Mental health is an important part of overall health and wellbeing. It affects how we think, feel, and act. It may also affect how we handle stress, relate to others, and make choices. Oftentimes as therapists/clinicians we forget to take care of our mental health and engage in self-care. We forget that we too are humans and without self-check-ins we are a disservice to others.

Taking care of our mental health is even more critical as we live through a pandemic (COVID-19), which can elevate levels of stress. Therefore, it’s important that we assess our needs, identify coping skills and develop and maintain a support network.

Self-care means many things: physical: sleep, stretching, walking, healthy eating; emotional: stress management, emotional maturity, forgiveness, compassion; social: boundaries, support system, positive social media, communication, ask for help and spiritual: time alone, meditation, yoga, connection, and journaling. Self-care also means focus on what you can control.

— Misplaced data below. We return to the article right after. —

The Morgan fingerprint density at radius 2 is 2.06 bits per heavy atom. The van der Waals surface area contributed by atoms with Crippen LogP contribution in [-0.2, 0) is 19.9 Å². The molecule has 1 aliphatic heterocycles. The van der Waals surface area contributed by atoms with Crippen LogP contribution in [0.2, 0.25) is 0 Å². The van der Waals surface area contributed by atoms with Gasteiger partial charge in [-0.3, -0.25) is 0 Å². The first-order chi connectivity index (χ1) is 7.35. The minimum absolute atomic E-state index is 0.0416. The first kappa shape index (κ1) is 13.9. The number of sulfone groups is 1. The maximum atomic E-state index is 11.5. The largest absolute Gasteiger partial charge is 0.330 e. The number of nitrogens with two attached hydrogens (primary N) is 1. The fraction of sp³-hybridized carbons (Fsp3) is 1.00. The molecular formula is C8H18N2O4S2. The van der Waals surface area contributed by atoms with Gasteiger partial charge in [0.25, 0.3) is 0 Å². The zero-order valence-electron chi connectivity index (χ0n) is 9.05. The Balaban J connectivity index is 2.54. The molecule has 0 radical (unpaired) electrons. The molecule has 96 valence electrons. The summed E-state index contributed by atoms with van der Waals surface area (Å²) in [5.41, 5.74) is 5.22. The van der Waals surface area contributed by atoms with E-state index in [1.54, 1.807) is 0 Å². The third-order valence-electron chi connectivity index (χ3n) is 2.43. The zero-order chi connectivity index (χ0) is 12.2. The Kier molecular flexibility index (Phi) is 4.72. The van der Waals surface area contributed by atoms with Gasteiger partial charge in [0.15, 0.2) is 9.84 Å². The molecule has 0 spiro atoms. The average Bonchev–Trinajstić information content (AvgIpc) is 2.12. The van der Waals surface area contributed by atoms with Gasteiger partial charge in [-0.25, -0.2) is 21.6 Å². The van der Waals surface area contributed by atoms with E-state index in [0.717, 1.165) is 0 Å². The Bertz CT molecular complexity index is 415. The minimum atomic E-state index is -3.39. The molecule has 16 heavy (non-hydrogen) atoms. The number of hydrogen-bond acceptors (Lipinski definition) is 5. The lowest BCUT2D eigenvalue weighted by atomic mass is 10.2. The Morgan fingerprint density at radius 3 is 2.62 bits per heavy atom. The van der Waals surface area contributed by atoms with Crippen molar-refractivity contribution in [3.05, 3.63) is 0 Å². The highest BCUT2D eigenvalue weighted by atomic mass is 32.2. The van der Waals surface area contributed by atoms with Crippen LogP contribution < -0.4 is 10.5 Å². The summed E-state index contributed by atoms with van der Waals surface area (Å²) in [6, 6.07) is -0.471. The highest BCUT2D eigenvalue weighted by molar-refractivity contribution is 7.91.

Identifying coping skills may look different during the pandemic. Strategies that were effective pre-pandemic may not be currently relevant. Write a list of effective coping skills. Reach out to others to see what works for them. Try new strategies. Keep an open mind.

Lastly, everybody needs a support network. Ask yourself who are your trusted supports. The pandemic may have limited the way in which you interact, including the frequency at which you connect with your support system. Significant supports may have been lost due to the pandemic. As social beings, we need each other. During stressful times that becomes more apparent. Utilize your resources and supports.